c. 8,000 B.C.
It was rutting season in the canyon.
The hairy old devil was having trouble remembering why he bothered. He was king of the canyon: a five-ton testament to the power of evolution, having developed the biggest brain and the biggest set of balls on the planet. These days, he hardly had the stamina to mount anything bigger than eohippus. His ivory tusks, cracked from decades of defending his rights to the herd’s pungent females, were yellowed with age, but behind his bright, coffee-bean eyes still lingered the desire to have it all.
This morning, synapses from the still-sensitive tip of his long, prehensile proboscis were signaling that all was standing upwind only a hundred yards away, with her tail raised. He pawed feet the size of manholes into the cool autumn earth and then, the old familiar feel of his manhood peaking bravely from its sheath reminded him why he bothered. He raised a great head of long, matted hair and trumpeted a proud arpeggio skyward. It rolled across the sage-pocked hillsides and echoed off the canyon walls. He started forward, eyes on his Rubenesque prize.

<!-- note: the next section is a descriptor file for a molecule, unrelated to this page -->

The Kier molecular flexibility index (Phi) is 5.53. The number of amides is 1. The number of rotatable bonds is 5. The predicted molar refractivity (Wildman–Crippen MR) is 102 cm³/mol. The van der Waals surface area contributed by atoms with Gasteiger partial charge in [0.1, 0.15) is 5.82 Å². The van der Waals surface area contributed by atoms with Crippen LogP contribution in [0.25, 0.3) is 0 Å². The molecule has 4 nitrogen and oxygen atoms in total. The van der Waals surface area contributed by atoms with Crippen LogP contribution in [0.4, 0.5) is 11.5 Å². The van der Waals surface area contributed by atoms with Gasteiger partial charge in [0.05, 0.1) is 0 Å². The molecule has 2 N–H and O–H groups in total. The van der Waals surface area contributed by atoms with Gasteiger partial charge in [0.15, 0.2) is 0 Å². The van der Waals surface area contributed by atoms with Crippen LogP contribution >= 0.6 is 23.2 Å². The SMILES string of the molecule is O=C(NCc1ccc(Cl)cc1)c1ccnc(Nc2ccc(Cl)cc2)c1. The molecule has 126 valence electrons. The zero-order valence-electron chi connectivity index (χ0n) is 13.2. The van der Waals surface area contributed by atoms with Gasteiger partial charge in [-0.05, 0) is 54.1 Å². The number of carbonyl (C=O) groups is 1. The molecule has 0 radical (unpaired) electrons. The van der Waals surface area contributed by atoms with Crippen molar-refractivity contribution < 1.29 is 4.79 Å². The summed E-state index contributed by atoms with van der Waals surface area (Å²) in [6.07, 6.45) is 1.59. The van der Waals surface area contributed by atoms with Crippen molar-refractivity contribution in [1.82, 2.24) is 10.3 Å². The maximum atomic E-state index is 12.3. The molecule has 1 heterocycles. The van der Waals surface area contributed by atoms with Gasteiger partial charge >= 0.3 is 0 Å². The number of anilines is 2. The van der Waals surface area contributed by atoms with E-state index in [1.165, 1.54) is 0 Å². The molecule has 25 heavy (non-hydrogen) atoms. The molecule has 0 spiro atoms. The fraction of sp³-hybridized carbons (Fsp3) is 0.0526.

Then he smelled another scent. The fine hairs edging the pink tip of his snout rose warily. His manhood paused in its majestic descent. His eyesight was not what it once was, but what were those prairie horses doing dancing on hind legs around the future mother of his child? They held long straight branches and moved in a way he had not seen prairie horses move before. As he watched, they raised the branches as one and threw them at the female. She reared up with a squeal that swept an alarm through the old mastadon’s body. And then he smelled another, more familiar scent of death.
The female had collapsed, and lay motionless in a pool of blood that was quickly drunk by the parched ground. Her suitor blinked slowly, his erection long scuttled back into its place of safety, and he wished, immediately and strongly, that he could do the same. But he stood his ground. Surely, the small gangly prairie horses, approaching strangely on hind legs and now encircling him, were no match for his great big brain, and his great big balls. It was an error of judgment that he would not live to make again.